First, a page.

Between You and Me
The Mills College Art Museum is proud to present Between You and Me, the thesis exhibition for the 2010 Master of Fine Arts degree recipients. The exhibition showcases works by a promising group of emerging artists created during their graduate program in the Mills College MFA studio program. The exhibition is curated by Stephanie Hanor, Director of the Mills College Art Museum.
Between You and Me features work by Nic Buron, Joey Castor, Chris Fraser, Dana Hemenway, Kija Lucas, Bobby Lukas, Monica Lundy, Kate Stirr, Adam Vermeire and Doug G. Williams.
Driven by the desire to cultivate a sense of wonder, Kate Stirr creates otherworldly creatures, portrayed through drawings, video, and as sculpture, which explore the mysterious place between nature and artifice. Chris Fraser creates situations that address the links between light, pictures and experience. His installations isolate and idealize everyday occurrences: an open door, a curtain, the way the sunlight projects through the branches of a tree.
Nic Buron uses photography to examine the complexities of "place" and "placelessness,” focusing on Treasure Island, a location with a long history of transformation. Alternately, Bobby Lukas' sculptural work provides an avenue for voluntary simplicity and quiet romance, creating a contrast to the excesses of everyday life.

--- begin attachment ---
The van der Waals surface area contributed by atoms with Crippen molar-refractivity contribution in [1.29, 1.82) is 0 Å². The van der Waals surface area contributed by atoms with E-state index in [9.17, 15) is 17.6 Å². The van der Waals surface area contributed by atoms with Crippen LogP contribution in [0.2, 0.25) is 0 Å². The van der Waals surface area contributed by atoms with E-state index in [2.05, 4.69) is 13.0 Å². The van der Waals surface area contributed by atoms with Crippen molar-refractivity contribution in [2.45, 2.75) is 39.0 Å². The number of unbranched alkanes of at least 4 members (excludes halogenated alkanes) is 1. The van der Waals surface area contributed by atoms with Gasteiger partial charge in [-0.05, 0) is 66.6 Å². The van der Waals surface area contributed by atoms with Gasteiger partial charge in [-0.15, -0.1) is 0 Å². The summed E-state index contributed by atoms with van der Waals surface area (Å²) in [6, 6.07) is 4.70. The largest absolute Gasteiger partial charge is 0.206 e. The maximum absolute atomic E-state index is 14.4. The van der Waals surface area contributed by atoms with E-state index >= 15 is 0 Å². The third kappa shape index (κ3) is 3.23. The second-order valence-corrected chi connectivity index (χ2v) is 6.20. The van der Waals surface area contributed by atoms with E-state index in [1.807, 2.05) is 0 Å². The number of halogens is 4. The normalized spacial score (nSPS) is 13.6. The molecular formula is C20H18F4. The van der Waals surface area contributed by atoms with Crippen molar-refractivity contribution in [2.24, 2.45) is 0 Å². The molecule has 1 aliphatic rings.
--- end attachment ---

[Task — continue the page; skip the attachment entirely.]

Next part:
Dana Hemenway is interested in how we understand and frame objects and experiences. She is fascinated with forms of aesthetic display. The resulting work ranges from video to sculpture to site-specific installation.
Kija Lucas uses the home environment as a setting to investigate the personal fairytale, stories that we tell in order to explain who we are. Her large-scale photographs are recreations of seemingly inconsequential moments that have changed the course of a single lifetime or impacted several generations. With a similar interest in autobiography, Adam Vermeire explores how race continues to impact his life, searching for answers that cannot be found.
Joey Castor addresses various aspects of physical labor, focusing on how the repetitive, meditative and physical motions affect the body and mind. Monica Lundy's investigations of historical California criminals manifest in a series of paintings and sculpture that explore identity perception in relation to systems of social classification. Doug G. Williams investigates the psychology of perception and persuasion in videos and interactive installations that are at once uncanny, humorous, and intimate.